Is there some point beyond which every student added to a classroom reduces the overall result? As a former teacher, I’ve watched the growing debate over class size in American primary and secondary education with interest and some alarm.

My instinctive response is that class size does matter and that we’re headed in the wrong direction, but does the evidence bear this out?

Are K-12 Classes Getting Larger?

Some educators have written about growing classroom sizes as a consequence of major funding cuts at the state level. A National Education Association study, for example, reported that funding cuts for education required increasing class size limits in Georgia and, similarly, that budget cutbacks in Fairfax County, Virginia, which already had larger than average class sizes, required increases that averaged about 0.5 students per class.

Many education writers agree: class sizes are growing generally all over the country. Grace Chen, writing in the Public School Review, concludes that "Many areas of the country are facing classrooms that are literally busting out at the seams."

But Is This Really True?

My assumption has been that the many articles describing increases in class size over the past few years — from, say, 2005 through 2018 — reflect an unfortunate reality.

However, a 2017 statistical analysis of classroom sizes worldwide from 2005 through 2016 by the Organization for Economic Cooperation and Development doesn’t bear this out, at least not to a degree that would justify the general consensus in education circles that U.S. classroom sizes are getting out of control.

The OECD statistics are as follows: In 2005, K-12 classes in the U.S. averaged 20.5 pupils per class. By 2010, the average had dropped to 20 before increasing in following years to a maximum of 21.1 (2013 through 2016). However, the following year, 2017, the average dropped to 20.8. To put this in perspective, class sizes in the U.S. have remained relatively stable over the past 15 years, with a maximum variation of 0.6 pupils, and as of the most recent year for which statistics are available, are only a small fraction larger than they were 15 years ago.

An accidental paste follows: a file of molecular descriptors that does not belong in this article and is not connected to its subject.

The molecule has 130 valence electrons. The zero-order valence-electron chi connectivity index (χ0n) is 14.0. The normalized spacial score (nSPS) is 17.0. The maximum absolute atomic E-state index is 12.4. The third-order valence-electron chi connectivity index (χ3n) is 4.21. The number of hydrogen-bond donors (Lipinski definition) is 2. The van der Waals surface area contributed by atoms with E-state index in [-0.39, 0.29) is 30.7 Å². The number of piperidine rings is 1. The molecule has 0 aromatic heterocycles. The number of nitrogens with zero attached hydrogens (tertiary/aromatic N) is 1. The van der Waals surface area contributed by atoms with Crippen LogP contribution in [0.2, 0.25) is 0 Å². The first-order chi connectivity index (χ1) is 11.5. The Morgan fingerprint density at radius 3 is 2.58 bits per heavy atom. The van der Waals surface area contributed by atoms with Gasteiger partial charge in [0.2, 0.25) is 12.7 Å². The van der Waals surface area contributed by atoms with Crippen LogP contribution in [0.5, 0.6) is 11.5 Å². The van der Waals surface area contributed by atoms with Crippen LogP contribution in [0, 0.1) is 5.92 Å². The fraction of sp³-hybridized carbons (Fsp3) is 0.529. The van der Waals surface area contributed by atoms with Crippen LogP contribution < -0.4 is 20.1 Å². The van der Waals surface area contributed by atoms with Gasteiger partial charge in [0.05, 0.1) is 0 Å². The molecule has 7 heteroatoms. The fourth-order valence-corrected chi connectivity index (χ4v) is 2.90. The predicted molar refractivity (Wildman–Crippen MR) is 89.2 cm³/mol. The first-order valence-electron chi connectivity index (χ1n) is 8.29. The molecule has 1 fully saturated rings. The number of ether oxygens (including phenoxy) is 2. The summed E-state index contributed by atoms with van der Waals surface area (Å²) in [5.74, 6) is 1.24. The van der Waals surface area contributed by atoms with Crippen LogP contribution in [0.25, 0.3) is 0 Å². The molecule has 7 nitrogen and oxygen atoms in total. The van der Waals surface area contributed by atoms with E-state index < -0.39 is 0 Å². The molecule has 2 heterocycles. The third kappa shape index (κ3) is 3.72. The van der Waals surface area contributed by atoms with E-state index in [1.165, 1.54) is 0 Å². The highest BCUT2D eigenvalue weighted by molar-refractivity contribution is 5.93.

Then Why the Alarm?

One reason so many Americans are alarmed about class sizes is that the issue has become politicized in an increasingly partisan U.S. environment. Kevin Baker, writing in Politico, notes that every aspect of American life has become increasingly analyzed from either a liberal or conservative perspective in what he calls “the Age of Trump.”

But, the reality is that this didn’t begin with the current president. The several debates about U.S. education — class size being only one of several — were in full swing throughout both the presidencies of George W. Bush and Barack Obama, often in relation to The No Child Left Behind Act of 2001, but also occasioned by the federal government’s fitful financial support of not just the NCLB Act but of K-12 education generally.

To say that Americans have mixed feelings about the Act, and its successor, the Every Student Succeeds Act (ESSA), underestimates the vehemence of responses, many of them related to funding. The Act, you may remember, was supported by Republican President George W. Bush, but has generally been criticized by both the liberal and conservative press as well as the National Education Association for failing to give the states money to fulfill its requirements — a so-called "unfunded mandate."

If the federal government wasn’t fully paying for the costs of NCLB, then who would bear the costs? The ensuing "unfunded mandate" dispute has extended over nearly two decades and has aligned with and become a part of a larger conservative vs. liberal debate over state taxes.

Why Class Size Will Continue to Be an Issue

There are a few outlying opinions that class size doesn’t matter, but the general consensus among educators, much of it borne out by extensive research, is that it does. There’s less agreement about the ideal class size, but most educators agree that 30 students in a class is too many.

Since U.S classrooms have an average of fewer than 21, which is closer to the minimum in other countries (Costa Rica has only 15.4) than the maximum (Chile has over 30), why the continued fuss and alarm?

No one, of course, can provide a definitive, unarguable answer to the question, but it helps to see the class-size argument in a political context. For conservatives, the class size debate centers on the federal government’s unwelcome intrusion into state affairs; for liberals it becomes a graphic illustration of the triumph of money over democratic ideals.